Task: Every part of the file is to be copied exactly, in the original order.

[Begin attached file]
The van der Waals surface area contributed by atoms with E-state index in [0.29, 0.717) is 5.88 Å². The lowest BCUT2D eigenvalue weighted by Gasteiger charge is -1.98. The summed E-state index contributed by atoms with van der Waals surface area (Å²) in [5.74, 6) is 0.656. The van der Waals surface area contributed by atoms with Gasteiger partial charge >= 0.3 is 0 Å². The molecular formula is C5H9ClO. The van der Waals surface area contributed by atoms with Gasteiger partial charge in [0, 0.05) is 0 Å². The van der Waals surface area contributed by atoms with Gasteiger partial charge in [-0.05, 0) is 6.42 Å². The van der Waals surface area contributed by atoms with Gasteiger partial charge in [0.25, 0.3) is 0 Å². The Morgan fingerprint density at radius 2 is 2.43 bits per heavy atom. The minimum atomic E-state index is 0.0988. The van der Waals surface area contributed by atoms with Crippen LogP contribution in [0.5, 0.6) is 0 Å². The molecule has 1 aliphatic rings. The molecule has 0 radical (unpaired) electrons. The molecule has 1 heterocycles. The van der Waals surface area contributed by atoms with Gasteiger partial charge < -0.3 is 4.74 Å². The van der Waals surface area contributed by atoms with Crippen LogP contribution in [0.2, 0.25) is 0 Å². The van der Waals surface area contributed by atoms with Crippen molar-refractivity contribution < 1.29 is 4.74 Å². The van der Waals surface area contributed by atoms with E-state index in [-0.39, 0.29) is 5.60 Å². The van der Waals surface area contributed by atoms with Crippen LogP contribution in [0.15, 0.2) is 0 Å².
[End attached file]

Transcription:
The van der Waals surface area contributed by atoms with E-state index in [0.29, 0.717) is 5.88 Å². The lowest BCUT2D eigenvalue weighted by Gasteiger charge is -1.98. The summed E-state index contributed by atoms with van der Waals surface area (Å²) in [5.74, 6) is 0.656. The van der Waals surface area contributed by atoms with Gasteiger partial charge >= 0.3 is 0 Å². The molecular formula is C5H9ClO. The van der Waals surface area contributed by atoms with Gasteiger partial charge in [0, 0.05) is 0 Å². The van der Waals surface area contributed by atoms with Gasteiger partial charge in [-0.05, 0) is 6.42 Å². The van der Waals surface area contributed by atoms with Gasteiger partial charge in [0.25, 0.3) is 0 Å². The Morgan fingerprint density at radius 2 is 2.43 bits per heavy atom. The minimum atomic E-state index is 0.0988. The van der Waals surface area contributed by atoms with Crippen LogP contribution in [0.5, 0.6) is 0 Å². The molecule has 1 aliphatic rings. The molecule has 0 radical (unpaired) electrons. The molecule has 1 heterocycles. The van der Waals surface area contributed by atoms with Gasteiger partial charge < -0.3 is 4.74 Å². The van der Waals surface area contributed by atoms with Crippen LogP contribution in [0.2, 0.25) is 0 Å². The van der Waals surface area contributed by atoms with Crippen molar-refractivity contribution < 1.29 is 4.74 Å². The van der Waals surface area contributed by atoms with E-state index in [-0.39, 0.29) is 5.60 Å². The van der Waals surface area contributed by atoms with Crippen LogP contribution in [0.15, 0.2) is 0 Å².